Why You Should Be Using WordPress and Not Shopify for Blogging

Why You Should Be Using WordPress and Not Shopify for Blogging

For a long time, WordPress has been seen as the ultimate blogging platform. For the most part, that’s always been true and is still true today. However, in recent years, many new blogging platforms have taken the attention off of WordPress. For example, there’s a hot debate over WordPress vs. Shopify, since Shopify offers a pretty decent blogging system.

If you’re a blogger, there are plenty of compelling reasons to use WordPress over other platforms, and here are a handful of those reasons for you to consider.

WordPress is literally designed for blogging

When Matt Mullenweg launched WordPress back in 2003, it was created as a replacement for a blogging platform that had been discontinued (b2/cafelog). Little by little, the platform was improved, but it remained focused on blogging until 2011 when developers started building ecommerce plugins.

Although WordPress has been used for ecommerce since around that time, it’s still fundamentally a blogging platform – ecommerce is simply an option and doesn’t come with the core installation. The blogging features, on the other hand, are built into WordPress are simple, straightforward, and powerful.

In contrast, other website platforms created a blogging feature as an afterthought. For instance, Shopify was created as an ecommerce platform and it’s actually one of the best. However, the blogging feature is lacking in many areas, and that’s because bogging isn’t their area of expertise.

Shopify blogs aren’t inherently SEO-friendly

There are many things you can’t do with a Shopify blog, and that’s bad news when you need to run a serious blog. For starters, the Shopify blog is separate from your main website, which means it’s not optimal for SEO. It’s harder to use categories with Shopify and you can’t get the variety of SEO-boosting plugins that exist for WordPress.

Syndication links are a nightmare with Shopify

If you syndicate your blog posts to other websites, you need automatically-generated attribution links or else Google might view the content as duplicate and issue a penalty to your website. A syndication link looks like this and is placed at the bottom of your syndicated article:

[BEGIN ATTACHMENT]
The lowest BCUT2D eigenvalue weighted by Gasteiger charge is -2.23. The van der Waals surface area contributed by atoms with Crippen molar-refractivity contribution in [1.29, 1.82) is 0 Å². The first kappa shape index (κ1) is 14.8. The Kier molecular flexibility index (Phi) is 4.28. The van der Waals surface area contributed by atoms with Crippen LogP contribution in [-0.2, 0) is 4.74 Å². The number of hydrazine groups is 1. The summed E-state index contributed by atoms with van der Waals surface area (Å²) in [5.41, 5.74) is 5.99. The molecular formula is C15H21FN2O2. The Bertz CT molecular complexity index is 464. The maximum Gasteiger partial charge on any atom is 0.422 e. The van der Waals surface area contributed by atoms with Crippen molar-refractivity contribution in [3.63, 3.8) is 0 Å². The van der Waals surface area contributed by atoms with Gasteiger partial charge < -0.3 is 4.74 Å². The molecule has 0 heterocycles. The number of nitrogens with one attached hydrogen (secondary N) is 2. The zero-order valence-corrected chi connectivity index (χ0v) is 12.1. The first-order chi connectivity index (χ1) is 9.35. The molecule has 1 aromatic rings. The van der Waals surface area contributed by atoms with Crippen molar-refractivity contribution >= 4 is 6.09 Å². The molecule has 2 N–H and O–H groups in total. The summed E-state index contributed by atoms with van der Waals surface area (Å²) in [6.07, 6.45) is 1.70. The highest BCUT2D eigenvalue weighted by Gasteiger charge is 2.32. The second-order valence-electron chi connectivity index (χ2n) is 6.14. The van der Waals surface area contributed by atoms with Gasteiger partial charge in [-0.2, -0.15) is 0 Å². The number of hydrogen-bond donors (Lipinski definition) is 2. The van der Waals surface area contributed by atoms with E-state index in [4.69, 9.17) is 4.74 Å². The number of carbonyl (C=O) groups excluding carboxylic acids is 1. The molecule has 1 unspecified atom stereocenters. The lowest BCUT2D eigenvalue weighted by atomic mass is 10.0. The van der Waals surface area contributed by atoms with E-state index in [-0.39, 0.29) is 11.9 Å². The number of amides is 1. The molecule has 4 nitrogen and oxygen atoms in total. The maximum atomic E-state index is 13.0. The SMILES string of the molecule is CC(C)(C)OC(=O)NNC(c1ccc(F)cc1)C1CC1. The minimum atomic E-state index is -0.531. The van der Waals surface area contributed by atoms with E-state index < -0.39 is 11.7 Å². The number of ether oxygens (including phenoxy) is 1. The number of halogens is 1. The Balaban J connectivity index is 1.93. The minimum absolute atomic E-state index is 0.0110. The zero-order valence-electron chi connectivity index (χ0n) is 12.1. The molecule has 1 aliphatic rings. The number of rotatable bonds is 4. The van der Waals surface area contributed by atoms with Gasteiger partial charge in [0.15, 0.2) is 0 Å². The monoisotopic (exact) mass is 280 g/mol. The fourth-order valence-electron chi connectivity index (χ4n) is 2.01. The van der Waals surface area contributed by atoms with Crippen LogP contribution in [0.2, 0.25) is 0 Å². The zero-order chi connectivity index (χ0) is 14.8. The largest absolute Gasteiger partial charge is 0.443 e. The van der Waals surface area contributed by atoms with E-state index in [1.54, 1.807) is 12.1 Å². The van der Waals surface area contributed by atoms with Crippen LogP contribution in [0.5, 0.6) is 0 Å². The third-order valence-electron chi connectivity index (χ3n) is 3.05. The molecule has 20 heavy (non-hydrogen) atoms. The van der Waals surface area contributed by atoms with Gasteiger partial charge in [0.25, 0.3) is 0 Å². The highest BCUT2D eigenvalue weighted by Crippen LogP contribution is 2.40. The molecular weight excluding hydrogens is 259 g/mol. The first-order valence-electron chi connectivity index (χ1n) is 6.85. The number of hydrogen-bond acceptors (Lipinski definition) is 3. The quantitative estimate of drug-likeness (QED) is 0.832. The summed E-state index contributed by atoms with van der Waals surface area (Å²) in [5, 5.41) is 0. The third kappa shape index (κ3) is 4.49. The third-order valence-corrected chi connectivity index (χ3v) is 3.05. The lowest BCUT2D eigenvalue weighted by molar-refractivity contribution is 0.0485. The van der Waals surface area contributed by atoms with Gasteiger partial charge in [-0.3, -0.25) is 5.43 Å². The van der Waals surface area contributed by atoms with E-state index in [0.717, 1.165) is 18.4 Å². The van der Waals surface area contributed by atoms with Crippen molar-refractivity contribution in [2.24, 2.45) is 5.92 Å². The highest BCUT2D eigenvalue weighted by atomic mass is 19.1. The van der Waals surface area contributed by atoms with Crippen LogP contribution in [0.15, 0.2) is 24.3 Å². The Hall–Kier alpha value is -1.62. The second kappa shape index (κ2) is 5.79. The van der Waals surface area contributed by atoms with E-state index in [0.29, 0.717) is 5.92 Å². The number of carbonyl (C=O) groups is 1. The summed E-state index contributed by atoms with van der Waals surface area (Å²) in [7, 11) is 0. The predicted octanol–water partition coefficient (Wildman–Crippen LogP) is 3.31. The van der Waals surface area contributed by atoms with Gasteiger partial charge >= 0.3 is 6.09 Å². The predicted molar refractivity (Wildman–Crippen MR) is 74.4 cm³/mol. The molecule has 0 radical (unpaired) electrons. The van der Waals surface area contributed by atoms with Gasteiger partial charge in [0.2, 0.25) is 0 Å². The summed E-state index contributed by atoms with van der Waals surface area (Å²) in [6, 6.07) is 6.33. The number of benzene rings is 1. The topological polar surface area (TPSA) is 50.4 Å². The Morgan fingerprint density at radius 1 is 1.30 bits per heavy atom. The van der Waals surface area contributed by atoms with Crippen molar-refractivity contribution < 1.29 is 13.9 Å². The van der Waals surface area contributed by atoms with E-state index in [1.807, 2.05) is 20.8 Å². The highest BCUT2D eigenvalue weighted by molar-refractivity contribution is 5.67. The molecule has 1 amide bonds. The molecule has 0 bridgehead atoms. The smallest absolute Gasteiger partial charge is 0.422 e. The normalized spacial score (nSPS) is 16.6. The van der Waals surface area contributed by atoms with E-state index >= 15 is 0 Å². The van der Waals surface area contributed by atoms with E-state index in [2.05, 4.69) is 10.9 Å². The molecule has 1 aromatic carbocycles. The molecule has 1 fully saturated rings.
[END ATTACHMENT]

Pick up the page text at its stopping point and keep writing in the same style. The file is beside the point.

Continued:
This post [name of post w/link] first appeared on [name of original blog w/link]

These syndication links are difficult with Shopify for two reasons:

·                   Shopify generates a random number that gets included in the URL for each blog post. You can’t predict this number.

·                   You need to define the URL that gets included in your syndicated post before you publish your content. To do that, you need to modify your Shopify blog to use SEO-friendly URLs.

·                   Syndicated content is published nearly instantly, and you won’t always have access to edit your syndicated content to change the URL once you know the random number.

The solution is to make your Shopify blog use SEO-friendly URLs, but again, that’s more work. If you’re a blogger, you probably don’t have time to spend tweaking your blog’s back end just to make it function as it should in the first place.

WordPress takes less work to function as a blog

At the end of the day, you’ll spend less time and energy getting WordPress to function as a blog because it’s already built to be a blog. If you value your time, WordPress is the better option for bloggers. However, if you also sell products, Shopify might be the better option if your blog is just a side project.

Shopify is great if you run an ecommerce store

When you’re running an ecommerce store and a blog, but your store is priority, you’ll probably like Shopify. It’s built for ecommerce, and although you can use WordPress for ecommerce, it takes more effort and time to set up that way.

The solution that marries Shopify and WordPress

If you’re in a position where both your blog and your ecommerce store are equally important, there is a way to use Shopify and WordPress together. It’s not necessarily ideal, but it will work.

Run your ecommerce store on Shopify, and run a WordPress installation on a subdomain, like blog.yoursite.com. They’ll be considered two separate websites for SEO purposes, but you can have your WordPress blog skinned to match your Shopify website so it will look the same. You can also link to each URL from your main menus for a smooth user experience.

Shopify and WordPress are powerful platforms

Shopify or WordPress: which one should you choose? Both of these platforms are powerful, but when it comes to pure blogging, WordPress is the best way to go.

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